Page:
The Simnel Cake

Simnel cake is a light fruitcake eaten during the pre-Easter period in the United Kingdom. It is distinguished by two layers of marzipan, one in the middle and one on top. The top layer is capped by a circle of  “marzipan balls” made of the same paste, and is lightly browned under a grill.
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The Simnel cake is now simply called an Easter cake. Before we all started ordering these for Easter, the cake was mostly associated with Mothering Sunday.
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In 17th Century Gloucestershire and Worcestershire the custom of live-in apprentices and domestic servants going home to visit their mothers on Mothering Sunday started, checking that their families were well and taking food or money if needed. This was a time of year when food stocks were low, and the high-calorie simnel cake was useful nutrition.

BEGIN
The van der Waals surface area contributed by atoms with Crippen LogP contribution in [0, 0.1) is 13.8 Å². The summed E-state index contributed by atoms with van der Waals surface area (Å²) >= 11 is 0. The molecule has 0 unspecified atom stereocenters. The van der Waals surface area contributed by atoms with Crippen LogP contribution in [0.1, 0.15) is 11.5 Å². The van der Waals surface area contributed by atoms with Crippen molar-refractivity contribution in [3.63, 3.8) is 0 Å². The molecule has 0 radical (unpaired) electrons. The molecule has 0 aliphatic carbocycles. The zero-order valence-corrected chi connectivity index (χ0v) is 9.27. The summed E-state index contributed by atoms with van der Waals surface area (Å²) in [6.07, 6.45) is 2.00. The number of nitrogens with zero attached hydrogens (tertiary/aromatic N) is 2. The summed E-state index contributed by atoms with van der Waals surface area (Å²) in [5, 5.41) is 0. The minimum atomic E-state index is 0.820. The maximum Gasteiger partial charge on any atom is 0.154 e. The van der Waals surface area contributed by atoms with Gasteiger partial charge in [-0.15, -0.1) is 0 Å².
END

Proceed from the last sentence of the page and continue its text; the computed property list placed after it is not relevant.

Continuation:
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Conventionally eleven marzipan balls are used to decorate the cake, with the story that the balls represent the twelve apostles, minus Judas. You will notice a gap in the marzipan balls which signifies the space of Judas.
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